For well over a century the Associated Press has operated with the use of a style guide that writers refer to as “The Journalist’s Bible.” With more than 200 million distributed since 1977, students, writers, editors and businesses have been instructed in grammar, punctuation and word choice.
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The idea has been to “neutralize” words, or “depoliticize” concepts in order to present information to readers in a way that removes bias on the part of the reporter and clarifies issues.
A number of critics, including Rachel Alexander, said in an opinion piece for “The Hill,” that the opposite has been true in recent years.
“More often than not, style writers have been more interested in censoring conservative words while promoting language that liberals tend to favor,” Alexander said.
Pointing to the AP Stylebook – updated annually and available in print and online – Alexander noted the term “pro-life,” even if it is the choice of the writer, will be edited to reflect “pro-abortion.”
“”Use anti-abortion instead of pro-life and pro-abortion rights instead of pro-abortion or pro-choice,” the guide reads.
The nuances in the language are not likely accidental. Even a broad interpretation by Wikipedia of many of the terms used in the abortion debate references “political framing” – a process by which those with an agenda prefer one term rather than another to validate a particular stance while invalidating the opposition’s.
As far back as 1972, in Pubic Opinion Quarterly, Maxwell McCombs and Donald Shaw suggested the news media uses framing to set the public agenda in this way: “In choosing and displaying news, editors, newsroom staff, and broadcasters play an important part in shaping political reality. Readers learn not only about a given issue, but also how much importance to attach to that issue from the amount of information in a news story and its position.”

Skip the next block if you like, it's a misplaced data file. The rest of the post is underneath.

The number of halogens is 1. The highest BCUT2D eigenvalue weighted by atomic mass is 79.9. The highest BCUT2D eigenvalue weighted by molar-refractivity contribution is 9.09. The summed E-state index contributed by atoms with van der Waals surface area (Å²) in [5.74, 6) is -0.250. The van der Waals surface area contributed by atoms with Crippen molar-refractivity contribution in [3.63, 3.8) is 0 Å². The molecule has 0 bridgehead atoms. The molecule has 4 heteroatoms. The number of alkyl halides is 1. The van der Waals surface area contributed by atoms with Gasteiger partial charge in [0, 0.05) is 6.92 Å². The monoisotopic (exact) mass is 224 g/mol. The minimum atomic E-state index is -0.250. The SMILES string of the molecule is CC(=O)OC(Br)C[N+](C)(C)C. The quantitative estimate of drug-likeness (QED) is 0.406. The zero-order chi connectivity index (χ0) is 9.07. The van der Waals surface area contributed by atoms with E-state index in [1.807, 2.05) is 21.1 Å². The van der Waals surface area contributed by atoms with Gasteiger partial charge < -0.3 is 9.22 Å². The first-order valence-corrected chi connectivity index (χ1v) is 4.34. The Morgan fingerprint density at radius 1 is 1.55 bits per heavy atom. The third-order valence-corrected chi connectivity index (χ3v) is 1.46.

The AP Stylebook also tells writers which terms to avoid, Alexander said.
“Avoid abortionist,” the AP Stylebook reads, because the term “connotes a person who performs clandestine abortions.”
Other hot button words to steer clear of are “terrorist” and “Islamist,” instead using “lone wolf” or “attacker” – and replacing “migrant” or “refugee” with “people struggling to enter Europe.”
Even the word “controversial” is frowned upon, according to the AP, apparently because it is “overused” – although many news organizations conveniently use the descriptor to “describe conservatives and their issues,” Alexander said.
In addition to dictating gender-neutral changes from words like “spokesman” and “spokeswomen” to “spokesperson,” the AP Stylebook has prompted changes to expressions and words addressing topics such as climate change, guns, Republicans and fake news.
Referencing The New York Times, which has its own stylebook, Alexander notes its not much different than the AP guide.
“[H]ow can the mainstream media correct their bias, when the bias is already built into their stylebooks?” Alexander asks.
— Joni B. Hannigan is a writer living in Jacksonville, Florida. Follow her on Twitter and view her website
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